Letter Re: Lessons From The Polar Vortex Invasion

Dear Mr. Rawles,

This week has been a wake-up call for me. Living in the Deep South, I have never worried too much about being too cold. We have made quilts and have had many quilts passed down to us when my wife and I married. We had more quilts given to us when our daughter was born. But, our electric heat pump loses its efficiencies when the temperature is below freezing. Using natural gas is not cheap and the price varies based on the economic principals of supply and demand. We have never had to worry about our pets as we place extra straw in their houses. I have always checked my vehicle’s anti-freeze and thought if it gets down to zero degrees F, I would just stay home.

Then the bitter cold [from the Polar Vortex] ravaged the South.

Lesson 1: Piling on too many quilts can get heavy and the heat pump cannot keep up with the house’s demand. My wife’s sinuses have dried out from running the natural gas backup. I will have a wood burning stove added soon and will cut wood. I will [continuously] use a cast iron tea pot [on the wood stove] to put humidity back in the air.

Lesson 2: The dog and cat are staying inside. I even brought my dog to my office so she can use the facilities. I am blessed to have an office with a gated back area where she can exercise and do her jobs. She is also trained to only go on guard with a key word. I have a very safe feeling with her at my office. In my line of work, I work late nights from mid-January thru the end of April. I have always been reserved working late at night during this time of year. But, I keep my guard up. That may include having my dog with me this year.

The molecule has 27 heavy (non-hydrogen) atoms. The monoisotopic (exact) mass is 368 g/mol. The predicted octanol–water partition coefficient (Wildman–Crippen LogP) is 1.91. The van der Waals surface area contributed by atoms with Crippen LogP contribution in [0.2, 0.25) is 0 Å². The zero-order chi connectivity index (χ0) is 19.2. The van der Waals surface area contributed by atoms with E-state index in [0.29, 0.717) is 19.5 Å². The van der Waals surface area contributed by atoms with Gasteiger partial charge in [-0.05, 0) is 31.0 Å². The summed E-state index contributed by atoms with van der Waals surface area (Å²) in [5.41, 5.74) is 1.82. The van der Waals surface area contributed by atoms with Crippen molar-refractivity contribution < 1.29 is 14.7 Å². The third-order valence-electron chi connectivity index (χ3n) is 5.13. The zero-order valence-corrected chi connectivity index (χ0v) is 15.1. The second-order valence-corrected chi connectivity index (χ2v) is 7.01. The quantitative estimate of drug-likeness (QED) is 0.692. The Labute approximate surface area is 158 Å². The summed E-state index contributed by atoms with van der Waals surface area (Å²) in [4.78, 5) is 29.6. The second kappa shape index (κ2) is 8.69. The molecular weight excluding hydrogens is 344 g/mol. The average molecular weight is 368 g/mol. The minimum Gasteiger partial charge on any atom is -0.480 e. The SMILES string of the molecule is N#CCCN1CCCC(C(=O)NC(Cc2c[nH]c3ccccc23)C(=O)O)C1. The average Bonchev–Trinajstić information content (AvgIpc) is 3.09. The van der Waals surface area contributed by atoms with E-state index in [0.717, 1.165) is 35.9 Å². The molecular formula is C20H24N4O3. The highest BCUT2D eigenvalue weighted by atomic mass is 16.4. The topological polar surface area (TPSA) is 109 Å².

Lesson 3: I will make it so the dog and cat can be comfortable outside without disrupting our schedule. I will have to study on this to come up with some practical ideas.

Lesson 4: Better prepare our vehicles for what is to come. I thought I would get one more summer out of this set of tires. They are not real good for snow or ice but work great in rainy conditions. I will have a set of “take-off” tires which I screw some small sheet metal screws into to act as ice cleats if needed.

Lesson 5: Know how your insurance works. I did not have any pipes to freeze; praises to God! But I went to lunch with an agent and talked about what insurance covers. Insurance does not cover the broken pipe, but will cover damage caused by the pipe. So it will pay to re-do your home but not pay to re-plumb your home. It can pay for you live somewhere else while your home is being redone. Talk to an agent in your area.

Lesson 6: If you have water pipes in your ceiling, insulate, insulate, insulate. Several businesses with pipes in the ceiling froze and burst. So many are closed and undergoing remodeling.

Living in the Deep South, I worry more about heat and rain rather than cold and snow, but this has shown me that any part of the US could be susceptible to any type of weather. We never lost power, but we need more options for heating. – Anonymous in The South

JWR Replies: I wholeheartedly agree about insulating houses. Don’t forget that it helps with both cold and hot weather!

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